Overall, the results from this research suggest that, whereas certain menu designs can have a positive impact on pro-environmental food choice for infrequent eaters of vegetarian food, they can also backfire for frequent eaters of vegetarian food and have an unintended impact on food selection. The study points out that people's past behaviour affects the impact of nudging on food choices. This intervening factor has to be carefully examined to avoid undesirable behavioural effects and to achieve a sustainable eating pattern.

The study does not establish why frequent eaters of vegetarian food may be less likely to choose a vegetarian dish from the redesigned menus. However, the authors hypothesise that the “moral licensing” phenomenon could explain the results. According to this explanation, if people view vegetarian foods as morally superior to or healthier than other foods, then menu designs that promote vegetarian foods could remind frequent eaters of vegetarian food that they have already chosen the more moral or healthy option several times, making it feel more acceptable to choose a meat- or fish-based meal on this occasion.



Previous research has shown that restaurant menu design can influence food choices. However, it remains unknown whether such contextual effects on food selection are dependent on people's past behavior. In the present study, we focused on vegetarian food choices, given their important implications for the environment, and investigated whether the influence of different restaurant menus on the likelihood of selecting a vegetarian dish is moderated by the number of days on which people reported eating only vegetarian food during the previous week. In an online scenario, participants were randomly assigned to four different restaurant menu conditions—control (all dishes presented in the same manner), recommendation (vegetarian dish presented as chef's recommendation), descriptive (more appealing description of vegetarian dish), and vegetarian (vegetarian dishes placed in a separate section)—and ordered a dish for dinner. The results showed that the recommendation and descriptive menus increased the likelihood of vegetarian dish choices for infrequent eaters of vegetarian foods, whereas these effects tended to reverse for those who ate vegetarian meals more often. The vegetarian menu had no impact on the infrequent vegetarian eaters' choice but backfired for the frequent vegetarian eaters and made them less likely to order a vegetarian dish. These findings indicate that people's past behavior is an important determinant of the impact of nudging on food choices, and that achieving sustainable eating may require more personalized interventions.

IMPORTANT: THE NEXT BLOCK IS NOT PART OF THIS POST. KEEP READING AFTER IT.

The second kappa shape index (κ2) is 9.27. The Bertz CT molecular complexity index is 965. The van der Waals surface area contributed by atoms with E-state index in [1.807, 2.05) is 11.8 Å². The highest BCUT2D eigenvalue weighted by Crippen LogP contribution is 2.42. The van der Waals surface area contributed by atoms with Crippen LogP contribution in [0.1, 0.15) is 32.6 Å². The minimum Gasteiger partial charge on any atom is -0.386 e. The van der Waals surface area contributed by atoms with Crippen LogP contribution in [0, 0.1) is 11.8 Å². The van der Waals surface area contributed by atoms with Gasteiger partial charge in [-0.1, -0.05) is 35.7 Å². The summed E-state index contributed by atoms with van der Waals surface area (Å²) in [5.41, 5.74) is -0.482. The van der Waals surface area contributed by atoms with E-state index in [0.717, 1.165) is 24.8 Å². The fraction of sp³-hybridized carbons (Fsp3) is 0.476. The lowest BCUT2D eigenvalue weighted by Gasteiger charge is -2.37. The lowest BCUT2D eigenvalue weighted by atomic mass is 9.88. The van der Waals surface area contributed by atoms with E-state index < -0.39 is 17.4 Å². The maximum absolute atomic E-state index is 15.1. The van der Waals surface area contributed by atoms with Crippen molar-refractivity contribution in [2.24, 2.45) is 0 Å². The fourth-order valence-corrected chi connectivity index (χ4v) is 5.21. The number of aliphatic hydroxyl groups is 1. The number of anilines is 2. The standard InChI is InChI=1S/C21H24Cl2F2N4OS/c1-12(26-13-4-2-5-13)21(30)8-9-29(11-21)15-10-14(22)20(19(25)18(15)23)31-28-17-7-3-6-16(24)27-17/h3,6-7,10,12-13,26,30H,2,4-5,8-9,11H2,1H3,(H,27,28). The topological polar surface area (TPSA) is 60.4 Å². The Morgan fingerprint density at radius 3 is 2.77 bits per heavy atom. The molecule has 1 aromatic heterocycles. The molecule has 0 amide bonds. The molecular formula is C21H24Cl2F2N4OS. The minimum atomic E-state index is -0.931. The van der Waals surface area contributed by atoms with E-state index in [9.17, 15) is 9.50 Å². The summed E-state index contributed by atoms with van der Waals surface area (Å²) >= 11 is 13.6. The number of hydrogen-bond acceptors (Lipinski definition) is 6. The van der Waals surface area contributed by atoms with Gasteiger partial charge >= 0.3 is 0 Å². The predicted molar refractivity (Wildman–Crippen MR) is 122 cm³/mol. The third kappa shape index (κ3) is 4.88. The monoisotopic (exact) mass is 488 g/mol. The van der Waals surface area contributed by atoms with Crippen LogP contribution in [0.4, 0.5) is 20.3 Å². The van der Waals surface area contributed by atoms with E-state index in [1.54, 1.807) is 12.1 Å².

Bacon, L. and Krpan, D., 2018. (Not) Eating for the environment: The impact of restaurant menu design on vegetarian food choice. Appetite, 125, pp.190-200.

Read the full paper here. See also the Foodsource chapter What can be done to shift eating patterns in healthier, more sustainable directions?